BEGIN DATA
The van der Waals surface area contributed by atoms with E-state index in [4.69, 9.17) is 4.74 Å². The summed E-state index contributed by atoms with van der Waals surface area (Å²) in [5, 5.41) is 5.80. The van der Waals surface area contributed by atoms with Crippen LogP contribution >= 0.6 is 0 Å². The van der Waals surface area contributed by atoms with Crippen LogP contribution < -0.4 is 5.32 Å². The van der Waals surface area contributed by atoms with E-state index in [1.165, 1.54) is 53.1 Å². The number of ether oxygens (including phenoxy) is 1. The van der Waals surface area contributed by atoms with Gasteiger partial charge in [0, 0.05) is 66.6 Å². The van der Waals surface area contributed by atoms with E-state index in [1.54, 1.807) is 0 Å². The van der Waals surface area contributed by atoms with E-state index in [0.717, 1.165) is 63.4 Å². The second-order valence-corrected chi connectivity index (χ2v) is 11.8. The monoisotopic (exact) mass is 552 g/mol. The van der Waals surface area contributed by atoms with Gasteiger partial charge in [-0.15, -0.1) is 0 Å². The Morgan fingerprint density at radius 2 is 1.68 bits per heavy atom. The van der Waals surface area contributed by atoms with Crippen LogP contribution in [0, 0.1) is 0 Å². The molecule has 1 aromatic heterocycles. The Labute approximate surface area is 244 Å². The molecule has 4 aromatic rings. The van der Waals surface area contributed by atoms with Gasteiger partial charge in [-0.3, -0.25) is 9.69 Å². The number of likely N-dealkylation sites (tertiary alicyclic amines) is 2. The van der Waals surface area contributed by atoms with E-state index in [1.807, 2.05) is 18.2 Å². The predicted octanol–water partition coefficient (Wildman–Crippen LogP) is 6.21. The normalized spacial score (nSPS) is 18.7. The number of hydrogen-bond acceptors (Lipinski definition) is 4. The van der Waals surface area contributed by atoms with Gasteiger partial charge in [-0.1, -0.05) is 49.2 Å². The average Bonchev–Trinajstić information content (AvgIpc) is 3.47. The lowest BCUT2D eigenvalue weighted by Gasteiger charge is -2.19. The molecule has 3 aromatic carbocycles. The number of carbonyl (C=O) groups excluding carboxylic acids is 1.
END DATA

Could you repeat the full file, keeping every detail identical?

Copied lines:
The van der Waals surface area contributed by atoms with E-state index in [4.69, 9.17) is 4.74 Å². The summed E-state index contributed by atoms with van der Waals surface area (Å²) in [5, 5.41) is 5.80. The van der Waals surface area contributed by atoms with Crippen LogP contribution >= 0.6 is 0 Å². The van der Waals surface area contributed by atoms with Crippen LogP contribution < -0.4 is 5.32 Å². The van der Waals surface area contributed by atoms with E-state index in [1.165, 1.54) is 53.1 Å². The number of ether oxygens (including phenoxy) is 1. The van der Waals surface area contributed by atoms with Gasteiger partial charge in [0, 0.05) is 66.6 Å². The van der Waals surface area contributed by atoms with E-state index in [1.54, 1.807) is 0 Å². The van der Waals surface area contributed by atoms with E-state index in [0.717, 1.165) is 63.4 Å². The second-order valence-corrected chi connectivity index (χ2v) is 11.8. The monoisotopic (exact) mass is 552 g/mol. The van der Waals surface area contributed by atoms with Gasteiger partial charge in [-0.15, -0.1) is 0 Å². The Morgan fingerprint density at radius 2 is 1.68 bits per heavy atom. The van der Waals surface area contributed by atoms with Crippen LogP contribution in [0, 0.1) is 0 Å². The molecule has 1 aromatic heterocycles. The Labute approximate surface area is 244 Å². The molecule has 4 aromatic rings. The van der Waals surface area contributed by atoms with Gasteiger partial charge in [-0.3, -0.25) is 9.69 Å². The number of likely N-dealkylation sites (tertiary alicyclic amines) is 2. The van der Waals surface area contributed by atoms with E-state index in [1.807, 2.05) is 18.2 Å². The predicted octanol–water partition coefficient (Wildman–Crippen LogP) is 6.21. The normalized spacial score (nSPS) is 18.7. The number of hydrogen-bond acceptors (Lipinski definition) is 4. The van der Waals surface area contributed by atoms with Gasteiger partial charge in [-0.1, -0.05) is 49.2 Å². The average Bonchev–Trinajstić information content (AvgIpc) is 3.47. The lowest BCUT2D eigenvalue weighted by Gasteiger charge is -2.19. The molecule has 3 aromatic carbocycles. The number of carbonyl (C=O) groups excluding carboxylic acids is 1.